Michigan’s angel investors play an important role in the life cycle of start-up companies around the state, says David Brophy, professor of finance and director of the University of Michigan Center for Venture Capital and Private Equity Finance, or CVP.
“Angel investors tend to be willing to look at very early-stage deals, so they create a nice bedrock upon which to build venture-capital financing,” he says. “Venture capitalists, who invest later in the financing cycle, want to see a little more beef on the bones, in terms of a well-developed management team and some customers.”
Over the years, angel investment groups have become increasingly institutionalized. Now many angel funds operate along the same lines as VC funds. “Angels no longer fit their earlier image of Wild West cowboys who throw nickels around like manhole covers,” Brophy remarks. “Today they are very sharp about structuring term sheets and deals before they invest their money and take an ownership position in the company.”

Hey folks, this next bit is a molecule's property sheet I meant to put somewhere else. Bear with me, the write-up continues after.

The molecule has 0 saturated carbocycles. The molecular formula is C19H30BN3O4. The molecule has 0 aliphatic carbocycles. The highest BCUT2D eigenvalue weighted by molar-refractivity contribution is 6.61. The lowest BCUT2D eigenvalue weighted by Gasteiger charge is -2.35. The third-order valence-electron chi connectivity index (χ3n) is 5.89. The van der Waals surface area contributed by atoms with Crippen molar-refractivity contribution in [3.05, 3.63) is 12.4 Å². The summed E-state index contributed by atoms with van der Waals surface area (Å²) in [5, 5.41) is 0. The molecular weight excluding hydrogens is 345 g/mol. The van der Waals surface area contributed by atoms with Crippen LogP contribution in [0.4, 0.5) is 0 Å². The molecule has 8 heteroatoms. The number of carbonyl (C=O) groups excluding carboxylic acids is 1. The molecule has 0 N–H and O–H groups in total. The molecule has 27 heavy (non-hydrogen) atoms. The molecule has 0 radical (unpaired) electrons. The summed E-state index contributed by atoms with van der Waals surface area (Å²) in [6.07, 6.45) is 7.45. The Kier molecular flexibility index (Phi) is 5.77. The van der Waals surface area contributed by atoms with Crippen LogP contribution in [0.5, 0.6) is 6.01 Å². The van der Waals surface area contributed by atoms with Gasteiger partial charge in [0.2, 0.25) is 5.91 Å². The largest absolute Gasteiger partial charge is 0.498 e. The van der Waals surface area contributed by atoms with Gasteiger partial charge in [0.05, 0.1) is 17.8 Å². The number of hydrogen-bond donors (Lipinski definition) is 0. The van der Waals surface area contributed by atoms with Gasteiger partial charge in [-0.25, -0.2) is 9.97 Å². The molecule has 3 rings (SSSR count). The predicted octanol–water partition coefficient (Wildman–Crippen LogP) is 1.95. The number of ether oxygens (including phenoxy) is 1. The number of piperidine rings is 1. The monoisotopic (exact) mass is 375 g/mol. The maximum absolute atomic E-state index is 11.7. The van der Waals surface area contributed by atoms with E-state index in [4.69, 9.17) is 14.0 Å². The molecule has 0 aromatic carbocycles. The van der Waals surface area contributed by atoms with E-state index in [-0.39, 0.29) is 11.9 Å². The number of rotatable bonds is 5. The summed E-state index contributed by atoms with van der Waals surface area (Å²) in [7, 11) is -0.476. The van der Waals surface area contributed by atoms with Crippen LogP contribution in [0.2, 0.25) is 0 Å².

But angel investment is not just about cutting checks. It’s also about interaction. “Angels tend to be high net worth individuals who are attracted as investors to the fields where they made their money,” Brophy explains. “In their advisory role, they create additional value at start-ups by bringing good ideas to the table and making sound rebuttals to investment theses.”
Michigan’s entrepreneurial ecosystem and economy could benefit by encouraging angel investors to increase their outreach to promising start-ups and ramp up their deal making, according to Brophy. “As we get more wealth holders and pools of wealth backing local angel and VC funds, it creates a virtuous cycle,” he says. “Their money attracts investments from out-of-state funds, which means there are more rounds of financing leading to better harvests and exits. When companies thrive, our technology is brought to market, our employment base grows and we become a well-known entrepreneurial community.”
The annual Michigan Growth Capital Symposium greases the wheels of angel and VC investment in several ways. “Everyone is welcome to bring or sponsor a company at the symposium,” Brophy says. “Many investors come to look for opportunities to invest or to meet other fund managers or University of Michigan technology-transfer staff. Almost everyone can benefit because the symposium attracts a crowd of value-creating people.”
For more information about MGCS, visit http://michigan-gcs.com/.